Though from another decade, these old-school trends have stolen many hearts. Think ventilation blocks, old-fashioned metal grilles, Peranakan tiles, and terrazzo flooring.
Potential cost driver: Hacking
To achieve nostalgia in a contemporary fashion, some homeowners have opted to hack some walls to change the layout of their unit, or replaced walls with ventilation blocks (also known as breeze blocks). Hacking generally involves tearing down walls in your home, or tearing down existing built-in furniture in your home. This could add to your renovation bill.
Make any hacking go further with partition walls that serve a double function, for instance with ventilation blocks (also known as breeze blocks), or old-fashioned metal grilles.
Besides the aesthetics, ventilation blocks and metal grilles keep out the direct sunlight and provides privacy, yet allows in the ambient light and breeze to increase airflow and reduce humidity. Located at the right spots, they can help reduce the amount of air-conditioning and lighting you need. Energy savings!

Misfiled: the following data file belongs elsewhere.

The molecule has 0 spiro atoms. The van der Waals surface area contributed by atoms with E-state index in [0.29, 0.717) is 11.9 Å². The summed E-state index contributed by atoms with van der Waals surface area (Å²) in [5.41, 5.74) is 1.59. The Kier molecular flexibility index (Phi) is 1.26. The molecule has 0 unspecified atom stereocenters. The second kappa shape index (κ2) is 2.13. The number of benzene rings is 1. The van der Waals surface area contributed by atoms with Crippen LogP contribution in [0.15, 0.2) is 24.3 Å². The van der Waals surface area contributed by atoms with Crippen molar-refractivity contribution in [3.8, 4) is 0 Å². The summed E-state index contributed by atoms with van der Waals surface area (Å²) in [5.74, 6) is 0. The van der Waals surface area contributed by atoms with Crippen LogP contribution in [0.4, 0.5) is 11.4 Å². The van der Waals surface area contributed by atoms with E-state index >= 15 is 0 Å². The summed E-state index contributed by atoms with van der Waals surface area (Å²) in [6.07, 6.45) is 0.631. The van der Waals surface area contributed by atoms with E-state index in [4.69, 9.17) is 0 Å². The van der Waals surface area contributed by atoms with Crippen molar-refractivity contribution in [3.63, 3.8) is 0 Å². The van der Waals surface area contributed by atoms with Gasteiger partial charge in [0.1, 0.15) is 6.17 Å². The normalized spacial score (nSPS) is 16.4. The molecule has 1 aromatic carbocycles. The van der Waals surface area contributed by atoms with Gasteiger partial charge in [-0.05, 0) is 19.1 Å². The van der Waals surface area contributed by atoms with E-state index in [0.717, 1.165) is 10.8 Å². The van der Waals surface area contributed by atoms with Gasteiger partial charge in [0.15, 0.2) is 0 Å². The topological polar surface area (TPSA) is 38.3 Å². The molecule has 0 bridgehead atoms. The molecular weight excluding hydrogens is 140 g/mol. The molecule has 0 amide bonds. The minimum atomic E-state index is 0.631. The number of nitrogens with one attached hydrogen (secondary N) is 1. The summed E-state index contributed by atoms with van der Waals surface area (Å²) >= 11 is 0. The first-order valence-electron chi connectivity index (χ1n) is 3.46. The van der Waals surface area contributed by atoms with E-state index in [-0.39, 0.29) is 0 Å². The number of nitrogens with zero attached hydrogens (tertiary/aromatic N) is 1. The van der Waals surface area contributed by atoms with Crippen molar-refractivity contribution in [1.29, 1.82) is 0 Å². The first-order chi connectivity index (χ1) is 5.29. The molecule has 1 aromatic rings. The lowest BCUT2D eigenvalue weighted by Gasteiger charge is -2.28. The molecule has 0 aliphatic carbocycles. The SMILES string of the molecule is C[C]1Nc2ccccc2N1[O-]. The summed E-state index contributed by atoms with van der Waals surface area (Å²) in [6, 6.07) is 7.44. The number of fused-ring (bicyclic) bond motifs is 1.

Potential cost driver: Kitchen finishings and appliances
Oftentimes, a kitchen is turned “vintage” by the choice of kitchen appliances, countertop and backsplashes (which is the wall perpendicular to your stove and prep area).
The material you choose for your countertops and backsplash makes a difference to both the look and the cost of your renovation. Quartz and terrazzo would potentially cost more, with KompacPlus (a new material that’s said to be more durable) in the mid-range, while laminate and tile (in general) will likely be cheaper. Maintenance-wise, quartz surfaces are likely easier to maintain than those made with tiles, which stand out but will be harder to clean.